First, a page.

• The Seeing Eye: A nonprofit dedicated to helping visually impaired people access service dogs at a minimum cost. According to the site’s frequently asked questions page, a guide dog costs $150 for those who are visually impaired and $1 for military veterans.
  • Foundation for Service Dog Support (FSDS): If you’re an Arizona resident, FSDS offers financial assistance in the form of either full funding for people with a history of community service, including military veterans, or a half-scholarship for people willing to do 350 hours of service dog training.
  • Duo: Places all assistance dogs at no cost to you. You have to pay the $100 application fee, pay for equipment, and be able to train with the dog at Duo’s facility in St. Louis.
  • Paws 4 People: Places assistance dogs for people with physical, psychiatric, or behavioral disabilities at no cost to the recipient.
  • Freedom Service Dogs: Serves a wide variety of clients and pairs them with service dogs at no cost to the client.

There are a many organizations across the country that rely on donations and grants to provide individuals with service dogs at minimal or no cost. Search for nonprofits in your area or region and be sure to search for “help with service dog” and “cost.”

Additionally, if you’re under 18, look into charities and grants for children with disabilities. Additional funds from charitable organizations and nonprofits can help you defray your existing expenses so you can save money for a service dog.   

Try Crowdfunding and Fundraising

There are many ways to raise funds for a service dog online and in your community. Here are some options to consider:

Additionally, it will pay off to do traditional fundraising campaigns in your community. Check out Anything Pawsable’s list of 100 ideas of service dog fundraising.

Apply for Loans and Look for Unclaimed Money

First, a caveat: you should only get loans if you can find a way to make regular payments and avoid paying too much interest.

A bank or credit union is the first place to start looking for a loan. You’ll need decent credit and your income level must be high enough to justify the loan. If you don’t have good credit, look into building your credit through a secured credit card. If you have regular income and some form of collateral, you could apply for a secured line of credit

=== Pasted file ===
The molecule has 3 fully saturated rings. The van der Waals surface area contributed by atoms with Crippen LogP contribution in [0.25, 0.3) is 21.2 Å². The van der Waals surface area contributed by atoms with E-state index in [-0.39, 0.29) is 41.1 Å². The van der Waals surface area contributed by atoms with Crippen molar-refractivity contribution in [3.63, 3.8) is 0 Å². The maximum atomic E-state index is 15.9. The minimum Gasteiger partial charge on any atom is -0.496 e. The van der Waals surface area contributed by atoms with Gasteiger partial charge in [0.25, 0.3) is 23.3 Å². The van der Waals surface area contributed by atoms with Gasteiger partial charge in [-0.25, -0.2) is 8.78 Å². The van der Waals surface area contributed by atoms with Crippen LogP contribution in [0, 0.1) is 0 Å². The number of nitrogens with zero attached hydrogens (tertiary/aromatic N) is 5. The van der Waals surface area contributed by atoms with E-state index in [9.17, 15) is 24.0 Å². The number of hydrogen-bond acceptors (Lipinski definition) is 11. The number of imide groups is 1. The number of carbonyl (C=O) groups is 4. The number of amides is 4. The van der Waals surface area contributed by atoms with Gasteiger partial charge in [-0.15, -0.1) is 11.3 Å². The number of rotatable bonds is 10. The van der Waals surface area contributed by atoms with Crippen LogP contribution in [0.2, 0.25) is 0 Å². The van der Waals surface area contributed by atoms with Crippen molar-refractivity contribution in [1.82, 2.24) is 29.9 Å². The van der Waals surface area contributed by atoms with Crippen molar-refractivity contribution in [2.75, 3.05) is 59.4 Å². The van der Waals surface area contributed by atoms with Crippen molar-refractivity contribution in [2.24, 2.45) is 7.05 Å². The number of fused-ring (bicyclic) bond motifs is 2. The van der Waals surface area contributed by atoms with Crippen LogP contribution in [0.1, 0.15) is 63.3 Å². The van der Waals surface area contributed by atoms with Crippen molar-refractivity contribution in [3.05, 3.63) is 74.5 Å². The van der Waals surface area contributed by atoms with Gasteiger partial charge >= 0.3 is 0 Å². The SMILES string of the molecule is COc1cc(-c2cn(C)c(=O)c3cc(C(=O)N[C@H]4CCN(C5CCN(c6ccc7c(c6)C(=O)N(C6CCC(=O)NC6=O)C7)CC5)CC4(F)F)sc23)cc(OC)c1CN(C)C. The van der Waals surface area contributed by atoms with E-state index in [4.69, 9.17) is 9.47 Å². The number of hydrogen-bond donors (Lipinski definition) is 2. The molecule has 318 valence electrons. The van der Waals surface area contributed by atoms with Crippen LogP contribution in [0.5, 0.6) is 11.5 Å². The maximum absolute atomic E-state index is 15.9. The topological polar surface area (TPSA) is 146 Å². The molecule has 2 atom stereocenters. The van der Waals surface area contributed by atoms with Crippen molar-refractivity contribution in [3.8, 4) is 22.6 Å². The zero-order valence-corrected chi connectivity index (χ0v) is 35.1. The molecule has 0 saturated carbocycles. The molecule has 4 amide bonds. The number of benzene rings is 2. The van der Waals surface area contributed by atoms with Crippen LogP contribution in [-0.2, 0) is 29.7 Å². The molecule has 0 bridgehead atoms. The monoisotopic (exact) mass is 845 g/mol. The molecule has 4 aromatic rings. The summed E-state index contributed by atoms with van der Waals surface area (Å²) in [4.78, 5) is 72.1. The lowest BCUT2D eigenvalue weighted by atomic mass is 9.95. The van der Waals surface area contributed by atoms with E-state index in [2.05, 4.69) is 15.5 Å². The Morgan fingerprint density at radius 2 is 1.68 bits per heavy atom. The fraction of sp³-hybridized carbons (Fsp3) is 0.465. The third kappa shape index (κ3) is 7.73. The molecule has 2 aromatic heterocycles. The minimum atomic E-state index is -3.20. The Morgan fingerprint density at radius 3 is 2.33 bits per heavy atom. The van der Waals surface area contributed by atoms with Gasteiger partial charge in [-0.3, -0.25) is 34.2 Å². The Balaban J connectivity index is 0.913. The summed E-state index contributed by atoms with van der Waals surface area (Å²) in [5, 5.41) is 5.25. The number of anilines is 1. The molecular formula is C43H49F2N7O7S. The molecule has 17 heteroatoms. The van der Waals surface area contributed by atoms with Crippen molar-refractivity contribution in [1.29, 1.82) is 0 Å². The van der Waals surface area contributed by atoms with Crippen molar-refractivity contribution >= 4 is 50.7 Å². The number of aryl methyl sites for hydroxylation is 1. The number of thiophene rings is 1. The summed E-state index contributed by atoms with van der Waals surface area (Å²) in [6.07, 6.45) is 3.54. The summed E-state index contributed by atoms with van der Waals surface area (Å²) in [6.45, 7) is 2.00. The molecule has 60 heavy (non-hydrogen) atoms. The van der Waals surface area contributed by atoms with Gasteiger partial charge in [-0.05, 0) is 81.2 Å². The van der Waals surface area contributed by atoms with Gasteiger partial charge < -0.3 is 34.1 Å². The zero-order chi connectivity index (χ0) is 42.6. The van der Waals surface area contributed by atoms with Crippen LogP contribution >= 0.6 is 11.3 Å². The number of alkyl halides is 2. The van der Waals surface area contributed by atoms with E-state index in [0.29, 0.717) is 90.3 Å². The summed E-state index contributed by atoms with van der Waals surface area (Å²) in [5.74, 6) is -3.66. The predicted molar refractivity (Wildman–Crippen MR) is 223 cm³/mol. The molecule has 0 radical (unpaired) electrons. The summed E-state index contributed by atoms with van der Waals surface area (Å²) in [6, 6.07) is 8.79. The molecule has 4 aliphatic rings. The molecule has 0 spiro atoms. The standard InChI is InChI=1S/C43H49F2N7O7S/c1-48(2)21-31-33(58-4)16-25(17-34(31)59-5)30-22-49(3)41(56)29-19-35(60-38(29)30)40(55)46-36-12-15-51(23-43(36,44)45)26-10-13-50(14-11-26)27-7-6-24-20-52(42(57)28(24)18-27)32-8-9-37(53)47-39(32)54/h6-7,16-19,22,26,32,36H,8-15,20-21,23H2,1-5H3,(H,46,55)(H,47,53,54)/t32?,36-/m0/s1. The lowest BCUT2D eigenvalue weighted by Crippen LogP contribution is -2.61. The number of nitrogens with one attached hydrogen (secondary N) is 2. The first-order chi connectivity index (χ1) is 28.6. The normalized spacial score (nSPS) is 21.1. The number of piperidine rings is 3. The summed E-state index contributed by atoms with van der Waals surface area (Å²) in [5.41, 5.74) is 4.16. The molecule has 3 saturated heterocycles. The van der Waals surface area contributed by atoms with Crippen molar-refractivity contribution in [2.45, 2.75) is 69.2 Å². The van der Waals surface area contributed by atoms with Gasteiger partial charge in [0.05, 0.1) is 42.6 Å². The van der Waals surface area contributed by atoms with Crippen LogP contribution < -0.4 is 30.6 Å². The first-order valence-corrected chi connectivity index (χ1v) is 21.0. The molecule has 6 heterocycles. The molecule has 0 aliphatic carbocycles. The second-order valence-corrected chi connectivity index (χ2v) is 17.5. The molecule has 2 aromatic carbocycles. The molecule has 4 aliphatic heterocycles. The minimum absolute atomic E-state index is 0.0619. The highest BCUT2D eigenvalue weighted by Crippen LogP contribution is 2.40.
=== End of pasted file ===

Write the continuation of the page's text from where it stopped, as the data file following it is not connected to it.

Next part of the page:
You might as well try looking for unclaimed money. To do so, go to the government’s unclaimed money page and follow the portal to look for unclaimed money that an entity, government or otherwise, might owe to you, or that you qualify to claim in your state. Through the government page you can also look for unclaimed money from bank and credit union failures, as well as undelivered tax refunds. 

Look into Financial Assistance and Grants for People with Disabilities

Finding financial assistance and grants can help you save money to afford a service dog. Here are some options in this regard:

 Look into other kinds of financial assistance. If you’re a military veteran, you may qualify for emergency assistance.

If you’re truly invested in getting a service dog, make your best — effort nonprofit organizations and donor will help you find the helper that’s best for you.   


This site is part of an affiliate sales network and receives compensation for sending traffic to partner sites, such as This compensation may impact how and where links appear on this site.  This site does not include all financial companies or all available financial offers. Learn more in our Earnings Disclaimer.
Get a FREE Credit Evaluation from Credit Saint Today!